I attended the third National Conservativism conference in Miami and was pleasantly surprised by what I heard. I went skeptical: “nationalism” left a bad taste in my mouth, and I was sure I would find rabid Donald Trump supporters, QAnon types, or people who despised those from other countries. None of my preconceptions were true. Instead, I discovered a community of thoughtful conservatives looking to push back against a progressive tidal wave submerging the best of American culture.
The most precise way to analyze National Conservatism is through their “Statement of Principles.” Published in June of 2022, these ideas form the framework of an umbrella movement. While some figures in NatCon gravitate more towards economic policy, immigration concerns, or moral arguments, they all find a home beneath the umbrella of shared principles.
A second place to look to understand National Conservatism is the NatCon Youtube channel, where talks from all three NatCon conferences stream. At NatCon3, two moments occurred that merit consideration. First, Kevin Roberts, president of the Heritage Foundation, announced, “We [Heritage] are not asking you to join our movement; we are here to join yours.” Roberts leant the institutional support of the Heritage Foundation, the flagship think tank of the conservative movement, to National Conservatism. It was a significant moment for a group trying to build a new conservative consensus.
The second moment occurred in the final keynote address, delivered by Al Mohler, president of the Southern Baptist Theological Seminary. Mohler was an anomaly at NatCon; as a Southern Baptist denominational statesman, he stood out in a crowd of Catholics, Jews, and “Magisterial Protestants” discussing the open use of legislative power. Mohler said in his address that National Conservatism is “nothing new.” It is instead a current home for conservative principles that have been at the heart of the movement since the 1950s.
Mohler’s statement helps to conceptualize National Conservatism. Rather than a clearly defined set of policy positions, NatCon is a consensus movement trying to build momentum around several key ideas. Below are a few ideas from the Statement of Principles, followed by an explanation.
The “national” part of National Conservatism is a positive vision of a world composed of distinct, sovereign nations. As such, it opposes both globalization and imperialism. National Conservatism contends that the highest human community is not the “international community” represented by the United Nations, the International Monetary Fund, or the World Economic Forum, but instead the nation itself. Each nation has self-defined interests, and politicians elected by their people seek their national interests.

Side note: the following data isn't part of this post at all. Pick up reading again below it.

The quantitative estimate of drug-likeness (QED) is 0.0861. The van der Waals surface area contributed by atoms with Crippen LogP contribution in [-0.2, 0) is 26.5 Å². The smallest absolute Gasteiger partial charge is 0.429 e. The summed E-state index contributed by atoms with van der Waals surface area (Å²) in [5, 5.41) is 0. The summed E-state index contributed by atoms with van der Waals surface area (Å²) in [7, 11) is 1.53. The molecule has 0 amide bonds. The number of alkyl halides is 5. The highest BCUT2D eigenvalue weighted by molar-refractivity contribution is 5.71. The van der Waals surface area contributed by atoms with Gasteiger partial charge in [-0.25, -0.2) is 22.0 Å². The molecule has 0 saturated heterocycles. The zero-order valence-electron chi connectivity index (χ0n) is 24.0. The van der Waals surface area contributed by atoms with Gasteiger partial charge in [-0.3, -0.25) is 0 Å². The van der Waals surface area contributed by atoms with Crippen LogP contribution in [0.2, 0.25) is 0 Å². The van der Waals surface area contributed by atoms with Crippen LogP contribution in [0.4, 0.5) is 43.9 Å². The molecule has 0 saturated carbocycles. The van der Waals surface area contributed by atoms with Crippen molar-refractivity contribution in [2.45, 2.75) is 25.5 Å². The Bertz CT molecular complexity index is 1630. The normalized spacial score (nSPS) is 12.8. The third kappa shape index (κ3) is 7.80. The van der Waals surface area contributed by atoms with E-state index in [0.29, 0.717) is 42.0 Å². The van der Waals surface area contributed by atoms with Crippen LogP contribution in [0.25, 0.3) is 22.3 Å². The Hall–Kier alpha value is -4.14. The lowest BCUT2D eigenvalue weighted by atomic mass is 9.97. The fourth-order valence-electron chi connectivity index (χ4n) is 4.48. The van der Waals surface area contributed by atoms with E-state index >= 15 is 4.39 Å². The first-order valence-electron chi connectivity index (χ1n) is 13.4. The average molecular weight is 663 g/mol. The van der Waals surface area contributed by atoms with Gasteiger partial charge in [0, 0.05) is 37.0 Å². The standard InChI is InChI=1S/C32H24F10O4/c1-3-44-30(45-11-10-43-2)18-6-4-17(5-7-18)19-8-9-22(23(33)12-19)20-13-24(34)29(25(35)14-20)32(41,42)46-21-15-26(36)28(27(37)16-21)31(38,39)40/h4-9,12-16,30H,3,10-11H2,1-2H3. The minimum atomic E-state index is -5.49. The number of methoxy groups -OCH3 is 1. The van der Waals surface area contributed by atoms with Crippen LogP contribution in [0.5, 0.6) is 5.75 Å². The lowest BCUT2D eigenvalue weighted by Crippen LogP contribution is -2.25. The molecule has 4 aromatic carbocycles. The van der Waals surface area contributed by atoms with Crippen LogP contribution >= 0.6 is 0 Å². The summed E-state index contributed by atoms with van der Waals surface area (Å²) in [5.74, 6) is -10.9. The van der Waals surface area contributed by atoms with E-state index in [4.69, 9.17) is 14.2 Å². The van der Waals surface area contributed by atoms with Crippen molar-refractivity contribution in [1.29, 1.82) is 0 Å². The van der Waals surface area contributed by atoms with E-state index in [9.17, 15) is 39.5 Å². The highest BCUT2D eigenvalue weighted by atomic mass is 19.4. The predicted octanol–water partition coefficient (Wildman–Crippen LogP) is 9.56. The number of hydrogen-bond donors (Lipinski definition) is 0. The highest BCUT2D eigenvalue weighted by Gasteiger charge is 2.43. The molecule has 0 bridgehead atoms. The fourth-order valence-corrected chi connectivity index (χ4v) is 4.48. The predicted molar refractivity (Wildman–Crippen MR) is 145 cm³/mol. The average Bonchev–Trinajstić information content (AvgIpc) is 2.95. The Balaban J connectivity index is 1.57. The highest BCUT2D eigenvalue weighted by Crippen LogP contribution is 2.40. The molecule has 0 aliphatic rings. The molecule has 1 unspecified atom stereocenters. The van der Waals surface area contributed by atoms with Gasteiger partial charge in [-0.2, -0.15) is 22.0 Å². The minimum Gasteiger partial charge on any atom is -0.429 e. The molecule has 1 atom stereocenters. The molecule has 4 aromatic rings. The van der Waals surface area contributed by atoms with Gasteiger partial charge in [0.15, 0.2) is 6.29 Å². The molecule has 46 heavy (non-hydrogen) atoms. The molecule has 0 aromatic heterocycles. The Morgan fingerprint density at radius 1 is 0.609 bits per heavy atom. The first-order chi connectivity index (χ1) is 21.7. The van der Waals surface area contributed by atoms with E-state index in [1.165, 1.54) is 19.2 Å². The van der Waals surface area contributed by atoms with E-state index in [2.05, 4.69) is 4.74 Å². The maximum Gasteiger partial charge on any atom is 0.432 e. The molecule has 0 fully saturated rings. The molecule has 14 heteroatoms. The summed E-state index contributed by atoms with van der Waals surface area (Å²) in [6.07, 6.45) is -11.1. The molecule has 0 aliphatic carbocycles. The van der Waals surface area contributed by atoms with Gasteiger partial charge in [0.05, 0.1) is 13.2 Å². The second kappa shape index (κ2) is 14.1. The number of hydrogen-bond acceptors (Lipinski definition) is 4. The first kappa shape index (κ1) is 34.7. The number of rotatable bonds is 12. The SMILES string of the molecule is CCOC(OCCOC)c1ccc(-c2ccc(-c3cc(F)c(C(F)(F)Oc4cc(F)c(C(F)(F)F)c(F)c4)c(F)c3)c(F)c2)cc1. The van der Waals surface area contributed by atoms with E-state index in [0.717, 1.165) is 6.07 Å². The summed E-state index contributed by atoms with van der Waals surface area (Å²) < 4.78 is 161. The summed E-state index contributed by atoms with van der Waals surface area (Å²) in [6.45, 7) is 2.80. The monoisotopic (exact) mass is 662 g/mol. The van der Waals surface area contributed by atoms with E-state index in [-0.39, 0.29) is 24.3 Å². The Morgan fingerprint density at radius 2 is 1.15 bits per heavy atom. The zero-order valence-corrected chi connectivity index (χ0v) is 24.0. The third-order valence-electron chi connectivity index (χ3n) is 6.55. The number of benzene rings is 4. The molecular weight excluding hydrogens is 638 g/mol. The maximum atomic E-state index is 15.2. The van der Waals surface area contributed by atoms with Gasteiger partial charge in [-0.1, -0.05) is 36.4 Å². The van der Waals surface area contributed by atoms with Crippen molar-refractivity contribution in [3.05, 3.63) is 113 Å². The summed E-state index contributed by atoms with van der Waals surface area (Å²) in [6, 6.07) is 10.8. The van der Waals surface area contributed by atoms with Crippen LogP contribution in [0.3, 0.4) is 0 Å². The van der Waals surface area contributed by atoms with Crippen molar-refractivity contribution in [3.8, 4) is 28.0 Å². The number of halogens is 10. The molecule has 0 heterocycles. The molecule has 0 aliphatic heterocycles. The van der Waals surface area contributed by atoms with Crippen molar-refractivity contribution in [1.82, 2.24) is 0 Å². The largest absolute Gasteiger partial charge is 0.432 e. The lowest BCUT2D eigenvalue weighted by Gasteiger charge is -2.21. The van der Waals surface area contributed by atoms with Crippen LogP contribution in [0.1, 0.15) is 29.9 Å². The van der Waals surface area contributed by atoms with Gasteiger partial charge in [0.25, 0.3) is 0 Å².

The “conservatism” part of National Conservatism looks to the necessity of locating government within a broader reality. God, religion, and natural law are all principles NatCon embraces, arguing that the nation must first have a religious foundation from which public law is derived. NatConn seeks to conserve the tradition of Christianity and freedom of religion within the framework of our American experiment, as it was more originally understood. It’s important to note that National Conservatism is not attempting to force conversions on any religious groups but instead asserts that for a country to rule itself, there must be an agreement on the highest good. That highest good, Thomas Aquinas, once noted, “all men call God.” National Conservatism advocates a broad consensus Protestantism for America since America has been a Protestant nation in practice. That foundational agreement on the highest good creates the space for national self-government on secondary concerns of policy.
A third area of interest for National Conservatism might be called “higher-order goods.” While NatCon affirms the goods of the free market and the efficiency with which it operates, National Conservatism recognizes that elements of human life are more important than material prosperity. The chief of these is the family. National Conservatives argue that the current economic incentives for both parents working outside the home disincentivize marriage in some cases. Social science research is unanimous in finding that marriage is the best situation for raising children. The best schools in the world cannot compensate for parents who prioritize careers over active engagement in their children’s lives. In forming a NatCon plan, prioritizing the family takes a preeminent place.
Russell Kirk defined conservatism as an orientation towards conserving and transmitting a culture rather than a source for policy plans. National Conservatism picks up the conversation from Kirk’s “The Conservative Mind.” It adds the possibility of using the administrative state and legislative responsibility to shape a society in accordance with specific principles. In contrast to progressivism, the principles by which NatCon seeks to shape the nation derive from our past and our nature as human beings. The movement is building, and work remains to build a functioning political position leading to elections and implementing law. It is exciting to see energy on the conservative side; NatCon might be the conservatism needed for our moment.
Josh Herring is the Dean of Classical Education for Thales Academy Apex JH/HS. He hosts a podcast called The Optimistic Curmudgeon, and tweets at @TheOptimisticC3. In his spare time, he is reading and writing towards a PhD in Humanities from Faulkner University.